BRADENTON, Fla. (FOX 13) - There's a smell in the air around Wares Creek in Bradenton, and it's not a good one. A burst pipe -- caused by a huge clog of baby wipes -- pushed 80,000 gallons of wastewater into the creek Monday night.
"There was a temporary rise in the pressure in the pipe which was caused by a clog," said Jeannie Roberts with the city of Bradenton.
Officials said the 64-year-old pipe was too weak to handle what people were flushing. Baby wipes and rags formed a giant ball that clogged the works.
"Our publics works crews are out on a regular basis trying to stay ahead of something like this happening," said Roberts.
It's a hard thing to combat. The city of Bradenton wants residents to know: Even if an item says "flushable," that doesn't mean you should flush it.
"We want people to be more mindful about how long it takes to break down. It is flushable but then it goes in the pipe along with everybody else's who are served by our wastewater treatment plant," said Roberts.
If you think it's just a Bradenton problem, think again. Utilities departments across the nation are having to deal with items like baby wipes and rags that are being flushed and that's just the beginning.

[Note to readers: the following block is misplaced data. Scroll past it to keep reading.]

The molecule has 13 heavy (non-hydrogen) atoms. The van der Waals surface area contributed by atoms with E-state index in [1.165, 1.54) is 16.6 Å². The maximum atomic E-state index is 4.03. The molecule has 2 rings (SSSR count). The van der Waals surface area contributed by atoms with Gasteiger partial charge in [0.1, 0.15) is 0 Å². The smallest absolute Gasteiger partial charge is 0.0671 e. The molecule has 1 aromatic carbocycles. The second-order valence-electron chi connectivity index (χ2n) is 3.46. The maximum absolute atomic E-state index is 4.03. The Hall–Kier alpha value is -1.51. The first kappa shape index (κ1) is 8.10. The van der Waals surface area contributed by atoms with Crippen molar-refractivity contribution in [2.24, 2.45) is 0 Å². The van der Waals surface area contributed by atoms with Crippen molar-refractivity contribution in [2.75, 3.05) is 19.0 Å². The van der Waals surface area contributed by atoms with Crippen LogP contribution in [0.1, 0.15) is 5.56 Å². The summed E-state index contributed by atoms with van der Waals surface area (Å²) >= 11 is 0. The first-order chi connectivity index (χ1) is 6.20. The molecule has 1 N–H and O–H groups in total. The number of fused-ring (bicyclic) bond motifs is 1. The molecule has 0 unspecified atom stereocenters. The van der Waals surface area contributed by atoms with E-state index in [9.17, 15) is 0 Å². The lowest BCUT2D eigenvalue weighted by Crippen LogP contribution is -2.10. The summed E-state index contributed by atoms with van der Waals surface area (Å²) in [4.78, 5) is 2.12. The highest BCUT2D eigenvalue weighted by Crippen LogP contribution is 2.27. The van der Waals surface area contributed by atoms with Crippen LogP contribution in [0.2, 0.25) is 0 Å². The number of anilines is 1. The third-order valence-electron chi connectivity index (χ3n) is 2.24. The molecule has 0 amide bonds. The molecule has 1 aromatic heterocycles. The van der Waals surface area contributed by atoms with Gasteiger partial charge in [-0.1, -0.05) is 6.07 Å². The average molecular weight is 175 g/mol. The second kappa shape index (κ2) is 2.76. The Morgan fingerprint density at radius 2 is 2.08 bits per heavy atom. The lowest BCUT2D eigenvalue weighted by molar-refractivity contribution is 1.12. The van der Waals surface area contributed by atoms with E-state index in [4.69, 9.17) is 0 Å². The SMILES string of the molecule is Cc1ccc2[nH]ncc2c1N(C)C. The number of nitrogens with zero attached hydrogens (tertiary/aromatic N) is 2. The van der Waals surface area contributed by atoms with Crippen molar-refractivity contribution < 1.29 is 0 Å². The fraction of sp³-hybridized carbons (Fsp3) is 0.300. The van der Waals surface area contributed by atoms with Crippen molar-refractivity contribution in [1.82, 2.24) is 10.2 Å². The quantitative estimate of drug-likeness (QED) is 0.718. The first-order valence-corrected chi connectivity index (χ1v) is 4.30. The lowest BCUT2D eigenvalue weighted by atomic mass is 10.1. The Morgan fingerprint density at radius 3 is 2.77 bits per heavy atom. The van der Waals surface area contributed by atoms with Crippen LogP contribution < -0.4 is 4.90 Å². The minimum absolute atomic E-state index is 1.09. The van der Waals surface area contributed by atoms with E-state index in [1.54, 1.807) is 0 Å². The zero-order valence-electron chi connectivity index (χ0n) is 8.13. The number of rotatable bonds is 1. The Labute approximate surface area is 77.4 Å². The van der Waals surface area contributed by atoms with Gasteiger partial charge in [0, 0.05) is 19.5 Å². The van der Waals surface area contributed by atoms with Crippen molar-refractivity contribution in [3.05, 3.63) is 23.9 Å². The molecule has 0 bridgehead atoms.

"We see toys, we see 2x4's, we see a whole host of things that somehow end up in our gravity sewer system," said Bill Riebe.
City of Sarasota utilities director Bill Riebe said they get about two calls per week to remove blockages from the sewer system.
"We had a little over 100 blockages over the past year. Roughly 70 percent of those were directed to oils, fats and grease," said Riebe.
The main message: Think twice before you let anything down the toilet and drain.
"It just doesn’t effect the person who flushed the item down the commode. It effects everybody upstream of there too," added Riebe.